Checks & Balances: It Is Not Only What is Done, But How It  is Done That Has Lasting Consequences

Checks & Balances: It Is Not Only What is Done, But How It is Done That Has Lasting Consequences

Tom Stilp, JD, MBA/MM, LLM, MSC

The law represents our attempt, however imperfect and fumbling, to impose predictability in the world.
A prior In the Loop, we anticipated the intervention of the courts, stating that although most people hate lawsuits, “we’ve learned that lawsuits are a way to test the limits of government power, and implement the ‘checks and balances’ that as Americans, we all want our government to follow.”  (In the Loop, “So Why, Then, Are People Panicking?”)

Examples now appear daily in the news.  A federal court in Massachusetts recently stopped enforcement of the State’s prohibitions on collection calls and filing lawsuits which the State argued were necessary to maintain “domestic tranquility.”  ACA v. Mass. Attorney General, Docket No. 20-10767.  The U.S. District Court recalled Depression era Supreme Court cases stating that “the mere fact of an emergency does not increase constitutional power, nor diminish constitutional restrictions.”  Home Building & Loan v. Blaisdell, 290 U.S. 398 (1934).

The Wisconsin Supreme Court recently struck down the Governor’s COVID-19 actions stating that the Governor had “exceeded the statutory authority granted to him by the state’s health laws.”  Wisconsin Legislature, Petitioner vs. Wisconsin Dept. of Health Services, Respondent, Docket No. 20-AP-765-OA.  In a classic use of constitutional checks and balances, the Legislature sued the Executive branch, and asked the Judicial Branch to resolve the dispute.

As Americans, we have always prided ourselves on having a unique form of government that is founded on laws and not the particular person holding office. The Constitution is the Supreme Law and imposes a system of checks and balances on government power that may ebb and flow in times of crisis:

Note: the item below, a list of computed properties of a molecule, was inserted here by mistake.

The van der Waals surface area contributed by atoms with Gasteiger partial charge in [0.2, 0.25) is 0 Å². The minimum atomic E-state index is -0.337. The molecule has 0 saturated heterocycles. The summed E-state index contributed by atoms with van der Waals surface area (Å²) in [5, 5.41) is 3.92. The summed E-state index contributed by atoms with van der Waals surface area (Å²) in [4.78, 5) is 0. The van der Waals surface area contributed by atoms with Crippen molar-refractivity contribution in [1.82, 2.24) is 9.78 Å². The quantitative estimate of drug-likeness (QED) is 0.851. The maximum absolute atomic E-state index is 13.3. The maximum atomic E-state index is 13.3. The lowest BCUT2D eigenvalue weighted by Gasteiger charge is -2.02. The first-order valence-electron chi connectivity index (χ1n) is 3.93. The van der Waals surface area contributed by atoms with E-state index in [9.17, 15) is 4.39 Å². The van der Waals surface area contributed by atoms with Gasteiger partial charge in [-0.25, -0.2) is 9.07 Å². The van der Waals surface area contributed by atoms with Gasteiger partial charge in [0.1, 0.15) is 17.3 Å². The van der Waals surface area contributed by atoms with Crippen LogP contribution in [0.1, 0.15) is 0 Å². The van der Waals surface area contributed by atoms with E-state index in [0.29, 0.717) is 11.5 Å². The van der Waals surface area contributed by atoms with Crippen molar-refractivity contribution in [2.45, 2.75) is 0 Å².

In our system, the Judiciary acts as the counterweight to the other two branches of government.

A successful business person from Argentina now living in the U.S. discussed the problems in Argentina and the attraction of the U.S. seen around the World (with light editing and omissions not noted): “People want to come to the U.S. for a reason.  Government turning tyrannical is not one of them.  In fact, that is what people are escaping from.” (Interview with Stilp Bus. Law, May 6, 2020).  People are not rowing boats away from the U.S. shores looking for better opportunities, but are coming here because our system of government is truly unique.

James Madison wrote in Federalist No. 47 that: “The accumulation of all powers, legislative, executive, and judiciary, in the same hands, whether of one, a few, or many, and whether hereditary, self-appointed, or elective, may justly be pronounced the very definition of tyranny.”

During national emergency, the quick response by the Executive branch appears to outweigh the practical burdens of going through the messy process of the Legislature as the people’s representatives.  The “just-this-once” approach to favoring the Executive branch is tempting.  There is efficiency and speed.  Yet, apart from what is done, how it is done may have lasting consequences on civil rights and set a precedent for unforeseen actions yet to come.

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